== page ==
ARRIVING at Cat Cafe five minutes before its 9am opening time, I’m surprised to find there’s already a queue. But, with bookings already full until mid-September, 2500 cat nanny applications and social media lapping up every fluffy Instagram picture, I suppose I shouldn’t be.
They operate almost as ‘pet rentals’, where you can enjoy the therapeutic company of animals without the responsibility
Since opening last week, the cafe’s eleven resident moggies certainly haven’t wanted for attention. Gaggles of girls try and get selfies with them, families fawn over them and customers vie for their attention with various toys. The cats, as is their wont, mainly lounge around looking disdainfully cute; occasionally humouring the humans with a brief play or stroke before they tire of being mollycoddled and stalk off.
Entities such as the Cats Protection disagree with cat cafes. As animals that can be solitary by nature, is it fair to surround them with people day in day out? Yet there are admittedly innumerable places for the animals to be alone here: a wooden sky run, raised beds hidden in corners, somewhere to do their business in private. They have a cat-only room, too, into which they can escape any time and which contains all the creature comforts of the main cafe.
“It even has a human bed,” the affable Irish manager Emma Higgins tells me. “At home, you can have the comfiest cat bed possible, but they’ll still jump on yours.”
Cafe facilities include scratching posts, personalised mini bunk beds, fresh water fountains and even a tropical fish tank - as well as sixteen staff giving 24-hour care. Cats Protection may argue against felines being ‘exploited as a gimmick to sell coffee’ but it’s undeniable that welfare standards here, at least on the surface, are impeccable.
What the cats think about it, however, is anyone’s guess. During my visit, one cat called Gemma is clearly upset and lashes out at any attempt of affection. Apparently she’s been like this for a couple of days and Emma tells me that, if the behaviour continues, she may be taken to live with Cat Cafe founders Sarah and Ellie Close.
Despite being under 30, these entrepreneurial sisters already own a Chorley-based fancy dress business and plan to expand Cat Cafe nationwide; with a crowdfunding campaign to support the next batch in Leeds and Liverpool already underway.
Nevertheless, Emma tells me they find the criticism tough. “I’ve known them for a month now and have no doubt the cats’ welfare is their number one priority. So it can be hard when people who've never visited make negative judgements.”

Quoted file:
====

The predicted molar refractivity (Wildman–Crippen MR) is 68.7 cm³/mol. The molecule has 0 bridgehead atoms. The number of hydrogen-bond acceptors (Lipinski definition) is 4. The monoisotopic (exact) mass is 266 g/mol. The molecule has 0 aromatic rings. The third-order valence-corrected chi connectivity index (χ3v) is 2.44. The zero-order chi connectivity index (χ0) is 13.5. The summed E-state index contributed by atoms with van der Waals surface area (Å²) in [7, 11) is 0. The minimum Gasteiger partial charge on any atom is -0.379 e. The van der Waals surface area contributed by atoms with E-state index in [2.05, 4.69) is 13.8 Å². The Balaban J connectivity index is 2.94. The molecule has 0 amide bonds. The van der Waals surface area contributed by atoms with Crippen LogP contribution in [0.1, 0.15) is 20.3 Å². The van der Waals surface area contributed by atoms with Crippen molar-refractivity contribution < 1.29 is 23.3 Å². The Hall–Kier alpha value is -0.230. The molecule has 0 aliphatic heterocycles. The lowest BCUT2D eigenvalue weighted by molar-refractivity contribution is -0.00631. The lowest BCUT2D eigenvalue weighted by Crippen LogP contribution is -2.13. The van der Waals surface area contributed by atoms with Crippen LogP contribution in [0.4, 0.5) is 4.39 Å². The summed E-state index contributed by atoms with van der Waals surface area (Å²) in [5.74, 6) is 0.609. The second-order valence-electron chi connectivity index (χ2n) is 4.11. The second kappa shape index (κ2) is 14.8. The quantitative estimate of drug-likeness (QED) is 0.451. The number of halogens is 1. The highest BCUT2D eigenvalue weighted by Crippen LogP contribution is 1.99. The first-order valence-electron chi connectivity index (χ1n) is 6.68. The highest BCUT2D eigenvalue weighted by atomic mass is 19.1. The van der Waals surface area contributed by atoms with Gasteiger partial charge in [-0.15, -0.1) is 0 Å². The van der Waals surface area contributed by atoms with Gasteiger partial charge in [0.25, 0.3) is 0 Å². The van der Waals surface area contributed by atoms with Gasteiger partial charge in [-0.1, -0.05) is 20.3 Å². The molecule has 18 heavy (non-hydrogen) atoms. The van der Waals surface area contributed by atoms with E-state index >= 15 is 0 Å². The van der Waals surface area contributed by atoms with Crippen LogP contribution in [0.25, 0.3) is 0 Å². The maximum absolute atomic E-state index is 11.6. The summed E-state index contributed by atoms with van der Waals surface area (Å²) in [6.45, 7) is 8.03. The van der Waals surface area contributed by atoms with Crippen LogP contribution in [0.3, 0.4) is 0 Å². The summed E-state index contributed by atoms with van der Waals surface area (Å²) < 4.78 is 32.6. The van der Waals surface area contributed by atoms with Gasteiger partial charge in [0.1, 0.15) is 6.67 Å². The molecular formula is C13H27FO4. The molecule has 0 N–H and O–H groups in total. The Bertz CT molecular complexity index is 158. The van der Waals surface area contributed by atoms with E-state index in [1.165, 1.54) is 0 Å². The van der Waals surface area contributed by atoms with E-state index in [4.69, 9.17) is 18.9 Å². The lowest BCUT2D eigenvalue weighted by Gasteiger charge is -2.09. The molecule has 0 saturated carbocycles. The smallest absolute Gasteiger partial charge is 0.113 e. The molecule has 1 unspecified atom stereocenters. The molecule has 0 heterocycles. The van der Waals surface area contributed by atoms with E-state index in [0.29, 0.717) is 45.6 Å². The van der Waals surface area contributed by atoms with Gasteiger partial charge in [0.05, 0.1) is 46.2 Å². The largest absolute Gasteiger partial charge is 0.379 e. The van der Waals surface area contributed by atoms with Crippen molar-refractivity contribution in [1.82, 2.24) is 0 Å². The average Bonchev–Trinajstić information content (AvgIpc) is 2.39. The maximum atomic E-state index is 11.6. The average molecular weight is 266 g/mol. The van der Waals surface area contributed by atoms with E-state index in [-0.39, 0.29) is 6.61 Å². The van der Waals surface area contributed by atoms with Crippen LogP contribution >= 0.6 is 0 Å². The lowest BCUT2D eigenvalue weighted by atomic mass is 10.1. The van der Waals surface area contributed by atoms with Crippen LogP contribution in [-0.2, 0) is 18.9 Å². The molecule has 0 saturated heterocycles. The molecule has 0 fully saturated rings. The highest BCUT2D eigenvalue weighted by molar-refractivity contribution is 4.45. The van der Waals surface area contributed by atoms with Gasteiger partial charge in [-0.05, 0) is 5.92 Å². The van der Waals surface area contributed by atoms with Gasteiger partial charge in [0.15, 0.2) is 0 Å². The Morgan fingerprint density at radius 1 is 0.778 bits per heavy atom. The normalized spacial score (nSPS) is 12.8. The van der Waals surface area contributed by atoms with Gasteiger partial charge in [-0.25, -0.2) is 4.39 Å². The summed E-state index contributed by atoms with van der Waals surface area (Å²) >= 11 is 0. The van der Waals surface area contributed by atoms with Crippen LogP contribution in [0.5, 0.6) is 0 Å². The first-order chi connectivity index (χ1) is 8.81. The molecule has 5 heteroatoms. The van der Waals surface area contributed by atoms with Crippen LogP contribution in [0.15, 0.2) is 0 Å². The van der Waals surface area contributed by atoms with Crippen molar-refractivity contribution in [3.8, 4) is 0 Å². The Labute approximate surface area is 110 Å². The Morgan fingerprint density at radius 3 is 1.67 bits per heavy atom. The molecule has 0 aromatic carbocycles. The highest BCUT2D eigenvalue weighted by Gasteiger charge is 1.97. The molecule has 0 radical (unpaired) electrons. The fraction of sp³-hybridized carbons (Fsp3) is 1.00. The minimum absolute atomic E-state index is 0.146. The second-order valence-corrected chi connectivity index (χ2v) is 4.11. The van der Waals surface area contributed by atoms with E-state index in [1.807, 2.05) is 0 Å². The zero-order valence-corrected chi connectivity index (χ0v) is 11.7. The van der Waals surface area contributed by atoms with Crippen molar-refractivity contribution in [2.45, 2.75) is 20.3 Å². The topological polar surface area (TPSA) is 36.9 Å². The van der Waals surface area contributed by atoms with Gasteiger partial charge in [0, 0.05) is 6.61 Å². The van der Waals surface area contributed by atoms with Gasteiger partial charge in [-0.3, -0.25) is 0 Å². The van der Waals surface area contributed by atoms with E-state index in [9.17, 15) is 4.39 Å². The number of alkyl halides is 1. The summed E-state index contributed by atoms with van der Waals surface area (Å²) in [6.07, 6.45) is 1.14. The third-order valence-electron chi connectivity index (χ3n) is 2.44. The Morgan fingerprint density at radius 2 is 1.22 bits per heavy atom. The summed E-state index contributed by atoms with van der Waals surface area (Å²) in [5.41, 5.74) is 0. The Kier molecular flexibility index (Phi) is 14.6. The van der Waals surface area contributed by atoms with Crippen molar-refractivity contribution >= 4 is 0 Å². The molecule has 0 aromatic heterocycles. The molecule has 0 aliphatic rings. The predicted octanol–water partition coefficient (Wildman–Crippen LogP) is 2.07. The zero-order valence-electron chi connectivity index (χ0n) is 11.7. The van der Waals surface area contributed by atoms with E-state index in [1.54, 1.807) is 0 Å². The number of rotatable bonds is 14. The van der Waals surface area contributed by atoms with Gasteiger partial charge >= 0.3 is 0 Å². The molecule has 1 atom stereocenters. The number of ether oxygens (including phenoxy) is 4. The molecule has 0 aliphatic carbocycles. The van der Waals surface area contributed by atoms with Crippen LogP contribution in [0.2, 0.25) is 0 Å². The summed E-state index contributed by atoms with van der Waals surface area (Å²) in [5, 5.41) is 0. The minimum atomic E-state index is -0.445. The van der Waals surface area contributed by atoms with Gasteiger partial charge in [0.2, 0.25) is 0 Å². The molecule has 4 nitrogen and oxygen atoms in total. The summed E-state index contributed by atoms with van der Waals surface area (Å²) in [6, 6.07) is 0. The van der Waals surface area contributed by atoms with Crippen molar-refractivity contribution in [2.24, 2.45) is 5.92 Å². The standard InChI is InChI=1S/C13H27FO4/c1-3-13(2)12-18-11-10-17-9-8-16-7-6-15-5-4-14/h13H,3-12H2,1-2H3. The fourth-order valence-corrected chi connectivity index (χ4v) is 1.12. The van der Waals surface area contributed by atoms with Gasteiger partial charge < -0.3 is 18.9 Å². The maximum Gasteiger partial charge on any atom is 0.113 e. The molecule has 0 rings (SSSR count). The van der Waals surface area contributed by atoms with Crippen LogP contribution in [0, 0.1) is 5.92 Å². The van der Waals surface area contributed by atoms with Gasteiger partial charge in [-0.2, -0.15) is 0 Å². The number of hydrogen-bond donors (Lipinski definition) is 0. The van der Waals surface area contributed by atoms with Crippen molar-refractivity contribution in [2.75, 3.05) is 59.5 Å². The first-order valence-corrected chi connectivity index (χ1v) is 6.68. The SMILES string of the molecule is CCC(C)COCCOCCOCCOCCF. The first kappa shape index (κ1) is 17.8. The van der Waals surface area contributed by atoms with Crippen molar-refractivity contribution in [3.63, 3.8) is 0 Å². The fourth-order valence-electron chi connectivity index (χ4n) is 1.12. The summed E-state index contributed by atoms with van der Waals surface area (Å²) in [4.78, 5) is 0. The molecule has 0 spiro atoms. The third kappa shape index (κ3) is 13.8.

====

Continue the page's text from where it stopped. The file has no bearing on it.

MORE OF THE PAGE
Addressing concerns about the cats not being able to roam outside, she says: “They’re house cats, many don’t; it’s not in their nature to. We have a massive space here and we keep capacity at 20-30 people (ten pre-booked, ten walk-ins) so the cats don’t feel stressed or claustrophobic.”
As for not using rescued cats? “Four out of the eleven are rescued - from a lady whose arthritis meant she couldn’t look after them. The rest are from breeders but only because pedigrees are known to have a better temperament. It would be unfair to have rescued cats here whose past we don’t know and would likely find it difficult to adjust. Our aim instead is to support local rescue centres financially - including through our merchandise - and host an adoption board, as well as hopefully prevent people who can’t look after cats buying them in the first place.”
Indeed professionals, many of whom can’t have pets, are a key demographic. Cat cafes originated in built-up Asian cities like Taipei and Tokyo, where living in apartments and working long hours makes pet ownership difficult. They operate almost as ‘pet rentals’, where you can enjoy the therapeutic company of animals without the responsibility.
The opposition have drawn comparisons to zoos and circuses, additionally pointing out the risk of copycat venues (excuse the pun) that don’t have the same standards of welfare. A cat cafe in Leicester was recently closed and the rise of other animal cafes in Japan - including nocturnal creatures like owls and hedgehogs - is undeniably unethical.
The Cat Cafe’s responsibility? You decide, but it’s clear - whether misplaced or not - the intentions are good, for cats and humans alike. As told in the mission statement, mental health is a key focus, with plans to rent out the cafe free of charge to people with depression, anxiety and related illnesses. Having noticed strangers often striking up conversations, the cafe is also running a series of special events - hopefully regular - designed to bring people together in a society that's increasingly online.
And that, at least, can only be a good thing.
The Cat Cafe, 103 High Street, M4 1HQ (cost is £12 per hour, including unlimited hot and cold drinks)